While we acknowledge that there are over 60 million displaced migrants in the world due to war, famine, climate, politics, persecution, etc., the LGBTQI refugees are the most marginalized among the marginalized, as even other refugees turn on them. Unlike straight refugees, the very violence LGBTQI individuals encountered in home countries persist while they are refugees. After they leave home countries the countries in Africa which host them as refugees are hostile host countries because they also have laws which continue to criminalize them! While straight people cross into countries where they are safe, LGBTQI people cross into countries where they are unsafe, even under UNHCR protection. Most cannot get off the continent into an accepting non-homophobic country because they may not qualify, the pipeline is jammed, there has been a reduction in refugee numbers by the U.S.A. with added hardship through Trump induced changes in asylum policies, and countries of refuge are simply not doing enough. And so while they wait many years, they are hard pressed for survival.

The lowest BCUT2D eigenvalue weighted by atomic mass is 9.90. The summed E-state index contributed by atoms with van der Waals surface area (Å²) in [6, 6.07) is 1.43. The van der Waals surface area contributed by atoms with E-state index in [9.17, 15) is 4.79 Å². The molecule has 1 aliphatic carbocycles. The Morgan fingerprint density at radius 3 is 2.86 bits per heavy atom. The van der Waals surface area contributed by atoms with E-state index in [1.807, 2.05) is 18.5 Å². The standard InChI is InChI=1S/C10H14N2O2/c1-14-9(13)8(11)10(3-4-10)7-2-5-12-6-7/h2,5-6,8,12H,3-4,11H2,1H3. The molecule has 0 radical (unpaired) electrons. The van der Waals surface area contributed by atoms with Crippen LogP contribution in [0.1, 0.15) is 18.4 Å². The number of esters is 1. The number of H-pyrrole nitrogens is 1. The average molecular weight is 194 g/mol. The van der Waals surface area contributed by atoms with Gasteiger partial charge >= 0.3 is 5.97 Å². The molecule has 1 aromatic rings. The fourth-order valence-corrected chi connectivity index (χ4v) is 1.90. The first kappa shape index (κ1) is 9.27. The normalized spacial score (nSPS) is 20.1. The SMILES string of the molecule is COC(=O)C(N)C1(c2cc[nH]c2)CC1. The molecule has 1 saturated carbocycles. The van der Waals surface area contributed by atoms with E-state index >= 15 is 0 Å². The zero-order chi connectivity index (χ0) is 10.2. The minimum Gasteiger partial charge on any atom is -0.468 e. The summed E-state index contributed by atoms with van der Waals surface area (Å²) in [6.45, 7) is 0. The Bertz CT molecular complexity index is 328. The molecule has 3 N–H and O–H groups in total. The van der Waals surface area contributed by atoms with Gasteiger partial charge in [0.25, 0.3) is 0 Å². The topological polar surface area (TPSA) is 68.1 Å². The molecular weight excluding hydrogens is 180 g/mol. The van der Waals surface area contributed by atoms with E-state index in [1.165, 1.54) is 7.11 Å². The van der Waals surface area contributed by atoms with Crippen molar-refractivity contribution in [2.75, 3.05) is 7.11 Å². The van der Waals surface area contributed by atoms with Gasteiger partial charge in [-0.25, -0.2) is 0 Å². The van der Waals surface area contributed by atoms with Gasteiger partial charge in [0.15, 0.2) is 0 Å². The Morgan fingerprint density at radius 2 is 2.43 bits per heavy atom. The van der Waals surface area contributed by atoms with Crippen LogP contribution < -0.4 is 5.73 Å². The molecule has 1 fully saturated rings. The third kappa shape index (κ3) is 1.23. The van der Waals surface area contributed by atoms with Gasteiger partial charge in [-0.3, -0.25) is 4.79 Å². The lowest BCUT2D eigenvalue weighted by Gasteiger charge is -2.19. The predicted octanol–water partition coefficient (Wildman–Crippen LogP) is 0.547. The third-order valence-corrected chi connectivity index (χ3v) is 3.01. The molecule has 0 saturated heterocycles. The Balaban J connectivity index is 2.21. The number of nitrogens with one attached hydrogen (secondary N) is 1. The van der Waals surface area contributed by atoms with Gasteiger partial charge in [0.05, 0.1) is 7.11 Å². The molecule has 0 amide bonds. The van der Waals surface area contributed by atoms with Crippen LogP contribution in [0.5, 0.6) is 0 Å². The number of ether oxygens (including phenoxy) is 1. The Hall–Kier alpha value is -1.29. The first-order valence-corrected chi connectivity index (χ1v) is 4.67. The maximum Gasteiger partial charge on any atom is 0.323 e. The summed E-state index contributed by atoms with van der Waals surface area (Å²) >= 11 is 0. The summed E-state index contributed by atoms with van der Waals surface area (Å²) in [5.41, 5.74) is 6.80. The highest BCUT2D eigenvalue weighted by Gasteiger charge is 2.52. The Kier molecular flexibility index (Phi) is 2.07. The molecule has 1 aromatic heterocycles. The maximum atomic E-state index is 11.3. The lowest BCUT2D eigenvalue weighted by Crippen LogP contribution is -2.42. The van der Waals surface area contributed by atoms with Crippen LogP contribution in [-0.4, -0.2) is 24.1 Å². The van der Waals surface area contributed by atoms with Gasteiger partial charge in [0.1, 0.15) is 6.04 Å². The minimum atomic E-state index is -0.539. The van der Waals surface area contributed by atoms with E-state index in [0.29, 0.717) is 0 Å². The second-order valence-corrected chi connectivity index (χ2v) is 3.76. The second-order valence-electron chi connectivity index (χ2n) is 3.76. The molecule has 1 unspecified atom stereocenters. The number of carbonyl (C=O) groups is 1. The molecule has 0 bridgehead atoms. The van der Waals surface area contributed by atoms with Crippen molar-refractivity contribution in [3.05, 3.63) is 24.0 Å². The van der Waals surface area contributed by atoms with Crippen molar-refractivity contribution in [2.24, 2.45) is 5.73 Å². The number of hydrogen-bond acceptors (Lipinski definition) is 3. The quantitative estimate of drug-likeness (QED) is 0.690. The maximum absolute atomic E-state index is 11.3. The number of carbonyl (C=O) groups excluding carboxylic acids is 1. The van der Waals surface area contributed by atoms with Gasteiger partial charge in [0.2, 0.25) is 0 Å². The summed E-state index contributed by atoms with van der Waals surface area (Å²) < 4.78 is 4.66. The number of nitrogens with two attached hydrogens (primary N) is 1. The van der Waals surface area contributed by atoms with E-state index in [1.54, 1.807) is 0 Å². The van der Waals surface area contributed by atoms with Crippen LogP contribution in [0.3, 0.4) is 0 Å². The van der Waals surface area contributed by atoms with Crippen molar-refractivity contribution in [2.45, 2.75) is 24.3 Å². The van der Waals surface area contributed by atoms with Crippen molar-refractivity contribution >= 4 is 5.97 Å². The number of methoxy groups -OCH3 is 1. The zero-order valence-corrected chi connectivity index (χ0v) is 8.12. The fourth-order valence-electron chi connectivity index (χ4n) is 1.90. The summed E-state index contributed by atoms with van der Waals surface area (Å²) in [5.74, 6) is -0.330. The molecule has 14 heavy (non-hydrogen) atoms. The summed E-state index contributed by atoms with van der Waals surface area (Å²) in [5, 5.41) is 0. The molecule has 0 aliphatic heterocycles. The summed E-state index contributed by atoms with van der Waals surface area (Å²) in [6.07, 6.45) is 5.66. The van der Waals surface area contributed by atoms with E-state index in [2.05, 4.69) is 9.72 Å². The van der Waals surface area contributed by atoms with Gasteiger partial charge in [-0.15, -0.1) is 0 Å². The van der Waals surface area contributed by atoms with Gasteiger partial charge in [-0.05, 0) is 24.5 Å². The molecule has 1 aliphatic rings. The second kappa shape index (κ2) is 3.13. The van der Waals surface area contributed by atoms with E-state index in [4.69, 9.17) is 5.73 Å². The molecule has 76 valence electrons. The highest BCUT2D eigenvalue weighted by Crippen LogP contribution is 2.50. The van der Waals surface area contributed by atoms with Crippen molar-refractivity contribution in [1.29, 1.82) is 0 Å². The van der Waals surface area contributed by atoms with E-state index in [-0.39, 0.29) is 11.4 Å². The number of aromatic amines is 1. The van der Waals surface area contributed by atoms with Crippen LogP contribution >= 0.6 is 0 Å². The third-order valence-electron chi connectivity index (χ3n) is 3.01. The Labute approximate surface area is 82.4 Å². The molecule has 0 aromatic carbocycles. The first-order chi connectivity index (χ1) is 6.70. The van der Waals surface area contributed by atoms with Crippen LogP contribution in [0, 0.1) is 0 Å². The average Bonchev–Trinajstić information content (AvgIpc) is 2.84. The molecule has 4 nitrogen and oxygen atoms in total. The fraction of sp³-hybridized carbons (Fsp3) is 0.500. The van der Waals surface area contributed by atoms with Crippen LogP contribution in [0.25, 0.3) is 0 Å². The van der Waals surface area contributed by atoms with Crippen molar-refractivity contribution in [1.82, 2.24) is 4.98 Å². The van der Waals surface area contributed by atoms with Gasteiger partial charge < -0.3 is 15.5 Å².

The Mask articles will mostly speak to the lives of LGBTQI individuals as refugees, giving direct voice, through their own words: These reflections of the refugees avoid the unconscionable, relentless, heartbreaking violence that led them into exile, and are intended mostly to show the hardship once in exile. So you can only imagine what came before to precipitate no choice but to be in exile in such despairing and hopeless circumstances. This has got to change. It is for this reason that I have decided to break my silence – as I have always kept these daily communications mostly private. The one’s that are revealed in MASK are revealed with permission and with anonymity guaranteed to the individual.
The symbol of the mask looms as a metaphor for those who have no choice but to hide – and even here with self-representation in the stories they tell, they must continue to hide. For years and years there is no safety. For years and years there is minimal food. For years and years there is barely a solution to survival. For years and years there is ongoing violence, which as it continues the refugees get physically ill and mentally exhausted.